Source                1996      2009

Coal                   52%       45%
Natural Gas            13%       23%
Nuclear                20%       20%
Renewable               2%        4%

Source: US Energy Information Administration

The free market, free enterprise system has responded to persuasion and incentives like it does in free societies without the heavy hand of taxation, government regulation, and coercion. 

These data expose the basic truth: Cap and trade or carbon regulation is not necessary to lower U.S. emissions.  The government bureaucratic/environmentalist alliance want these measures to increase public control over our economy, not to fight global warming.  Just as the Obama stimulus package was designed to increase public spending, not to stimulate anything, so the environmental regulations are exploiting public concern over climate change to ratify a growth in government power and oversight.

And that's the inconvenient truth!

(END of Dick Morris article).
 

Refer to the authors Jesse Ausubel and Gwyn Prins, on the subject of the natural economic trend of the world economy, to DE-intensify its use of high-carbon energy. Read, too, about how the Kyoto Protocol has had the OPPOSITE effect. But not in the USA - well, I never.
 

The US hasnt cut really..........its economy has shrunk..........which is an interesting comparsion of what happens to the economy when energy use has to be curtailed....ie perm recession. Some of the data also suggests a lot of the reduction is less car mileage as more ppl are un-employed and also use te car les due to debt stress.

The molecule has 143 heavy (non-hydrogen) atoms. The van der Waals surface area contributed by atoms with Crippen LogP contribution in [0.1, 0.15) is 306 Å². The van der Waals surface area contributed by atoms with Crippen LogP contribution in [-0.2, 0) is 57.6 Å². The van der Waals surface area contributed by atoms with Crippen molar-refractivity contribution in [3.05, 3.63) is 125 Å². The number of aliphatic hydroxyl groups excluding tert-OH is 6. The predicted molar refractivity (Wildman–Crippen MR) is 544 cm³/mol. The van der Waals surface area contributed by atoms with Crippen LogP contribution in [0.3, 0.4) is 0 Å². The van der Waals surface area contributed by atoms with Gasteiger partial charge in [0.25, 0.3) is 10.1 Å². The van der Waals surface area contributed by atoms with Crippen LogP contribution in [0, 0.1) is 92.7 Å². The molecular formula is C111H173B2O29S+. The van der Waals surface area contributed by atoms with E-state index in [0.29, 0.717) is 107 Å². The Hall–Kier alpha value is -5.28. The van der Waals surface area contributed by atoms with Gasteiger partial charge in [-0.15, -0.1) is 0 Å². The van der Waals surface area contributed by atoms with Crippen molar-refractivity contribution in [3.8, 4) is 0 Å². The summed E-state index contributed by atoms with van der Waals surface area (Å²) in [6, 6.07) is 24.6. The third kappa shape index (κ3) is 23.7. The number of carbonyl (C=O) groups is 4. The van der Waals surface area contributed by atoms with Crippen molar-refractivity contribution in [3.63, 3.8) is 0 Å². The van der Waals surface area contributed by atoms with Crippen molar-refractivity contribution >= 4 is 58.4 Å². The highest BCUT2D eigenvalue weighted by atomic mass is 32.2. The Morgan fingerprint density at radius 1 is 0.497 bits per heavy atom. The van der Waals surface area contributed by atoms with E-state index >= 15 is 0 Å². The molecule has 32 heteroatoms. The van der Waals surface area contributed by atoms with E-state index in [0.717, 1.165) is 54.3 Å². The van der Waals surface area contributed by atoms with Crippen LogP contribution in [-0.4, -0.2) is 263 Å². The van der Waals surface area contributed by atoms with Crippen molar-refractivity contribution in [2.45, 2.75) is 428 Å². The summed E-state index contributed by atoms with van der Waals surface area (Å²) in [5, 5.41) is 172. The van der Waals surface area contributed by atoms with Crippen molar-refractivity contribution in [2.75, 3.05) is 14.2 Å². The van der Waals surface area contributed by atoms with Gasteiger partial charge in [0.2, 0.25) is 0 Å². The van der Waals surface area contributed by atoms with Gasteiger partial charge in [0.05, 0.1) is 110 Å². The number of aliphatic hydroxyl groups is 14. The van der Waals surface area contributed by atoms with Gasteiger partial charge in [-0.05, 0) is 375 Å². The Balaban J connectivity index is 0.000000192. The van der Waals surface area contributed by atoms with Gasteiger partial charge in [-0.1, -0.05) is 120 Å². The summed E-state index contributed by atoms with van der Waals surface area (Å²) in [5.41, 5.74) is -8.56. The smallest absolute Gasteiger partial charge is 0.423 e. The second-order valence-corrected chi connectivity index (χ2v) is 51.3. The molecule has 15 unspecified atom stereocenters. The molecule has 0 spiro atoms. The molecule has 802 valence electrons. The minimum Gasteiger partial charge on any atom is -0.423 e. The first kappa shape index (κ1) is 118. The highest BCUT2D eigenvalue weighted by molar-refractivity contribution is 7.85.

It also seem very likely that any recovery will mean a reversal of that trend...by itself...

http://www.businessgreen.com/bg/news/1801272/us-carbon-emissions-rise

"The US Energy Information Administration's (EIA's) latest Short-Term Energy Outlook says that economic recovery means carbon emissions will rise over the next two years, making it harder for the US to meet its proposed target of cutting emissions by 17 per cent on 2005 levels by 2020.

The report, the first to include monthly forecasts for carbon emissions, found that US carbon emissions fell by 6.1 per cent last year, led by a nearly 11 per cent fall in coal-based emissions. "Declines in energy consumption in the industrial sector, a result of the weak economy, and changes in electricity generation sources are the primary reasons for the decline in CO2 emissions," it said.

However, it predicts that economic recovery will contribute an expected 1.5 per cent increase in CO2 emissions this year. "Increased use of coal in the electric power sector and continued economic growth, along with the expansion of travel-related petroleum consumption, leads to a 1.7 per cent increase in CO2 emissions in 2011," it continued."

So what you are claiming is doing nothing has seen a drop so we dont need to do anything....what the EIA is saying is, do nothing this year and it will increase.

regards

 

Also if you want to use loony stats,

"An average American cause 4 times more CO2-emissions than a person in China." so the US has a free market economy while china does not yet has a 1/4 the emisions......

regards

DM's "history" makes interesting reading,

http://en.wikipedia.org/wiki/Dick_Morris

Interesting snippets,

"He co-authored this book with his wife, Eileen McGann"

"appears regularly on the Fox News Channel for political commentary. He is also President of Vote.com, a website which conducts polls on "important public issues and other topics" and then emails results to "important decision makers" in government.[4]

So Ok tends to suggest a very politically biased view point....gotta wonder about the data and conclusions.......

Of course the book isnt published on any peer reviewed scientfic journal, or indeed a real publishing house?

maybe we could consider a more scientific journal, looking at the EPA report,

"In addition, an increase in coal prices and a decrease in natural gas prices led to a switch from one source to the other."